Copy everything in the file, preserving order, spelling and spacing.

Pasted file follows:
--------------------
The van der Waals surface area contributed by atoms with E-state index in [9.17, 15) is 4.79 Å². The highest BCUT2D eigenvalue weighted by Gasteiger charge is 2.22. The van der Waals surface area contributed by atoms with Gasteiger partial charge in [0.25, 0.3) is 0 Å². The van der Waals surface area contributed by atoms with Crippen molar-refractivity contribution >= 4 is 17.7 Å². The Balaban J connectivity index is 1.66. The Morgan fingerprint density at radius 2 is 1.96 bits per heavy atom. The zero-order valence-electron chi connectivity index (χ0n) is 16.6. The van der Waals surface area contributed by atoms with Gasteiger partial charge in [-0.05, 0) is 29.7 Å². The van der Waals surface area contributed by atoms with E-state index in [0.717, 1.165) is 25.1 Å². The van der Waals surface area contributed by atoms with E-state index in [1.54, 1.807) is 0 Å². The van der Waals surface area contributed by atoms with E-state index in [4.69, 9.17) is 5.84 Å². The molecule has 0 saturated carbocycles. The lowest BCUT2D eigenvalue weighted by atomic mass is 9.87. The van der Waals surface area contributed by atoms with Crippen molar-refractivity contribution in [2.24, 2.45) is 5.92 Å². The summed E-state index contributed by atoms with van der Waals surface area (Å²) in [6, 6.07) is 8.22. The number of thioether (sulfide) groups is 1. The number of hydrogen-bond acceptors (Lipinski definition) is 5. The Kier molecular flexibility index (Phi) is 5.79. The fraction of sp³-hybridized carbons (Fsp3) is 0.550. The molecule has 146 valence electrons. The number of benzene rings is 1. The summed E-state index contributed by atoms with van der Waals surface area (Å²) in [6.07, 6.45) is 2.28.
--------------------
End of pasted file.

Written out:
The van der Waals surface area contributed by atoms with E-state index in [9.17, 15) is 4.79 Å². The highest BCUT2D eigenvalue weighted by Gasteiger charge is 2.22. The van der Waals surface area contributed by atoms with Gasteiger partial charge in [0.25, 0.3) is 0 Å². The van der Waals surface area contributed by atoms with Crippen molar-refractivity contribution >= 4 is 17.7 Å². The Balaban J connectivity index is 1.66. The Morgan fingerprint density at radius 2 is 1.96 bits per heavy atom. The zero-order valence-electron chi connectivity index (χ0n) is 16.6. The van der Waals surface area contributed by atoms with Gasteiger partial charge in [-0.05, 0) is 29.7 Å². The van der Waals surface area contributed by atoms with E-state index in [0.717, 1.165) is 25.1 Å². The van der Waals surface area contributed by atoms with E-state index in [1.54, 1.807) is 0 Å². The van der Waals surface area contributed by atoms with E-state index in [4.69, 9.17) is 5.84 Å². The molecule has 0 saturated carbocycles. The lowest BCUT2D eigenvalue weighted by atomic mass is 9.87. The van der Waals surface area contributed by atoms with Crippen molar-refractivity contribution in [2.24, 2.45) is 5.92 Å². The summed E-state index contributed by atoms with van der Waals surface area (Å²) in [6, 6.07) is 8.22. The number of thioether (sulfide) groups is 1. The number of hydrogen-bond acceptors (Lipinski definition) is 5. The Kier molecular flexibility index (Phi) is 5.79. The fraction of sp³-hybridized carbons (Fsp3) is 0.550. The molecule has 146 valence electrons. The number of benzene rings is 1. The summed E-state index contributed by atoms with van der Waals surface area (Å²) in [6.07, 6.45) is 2.28.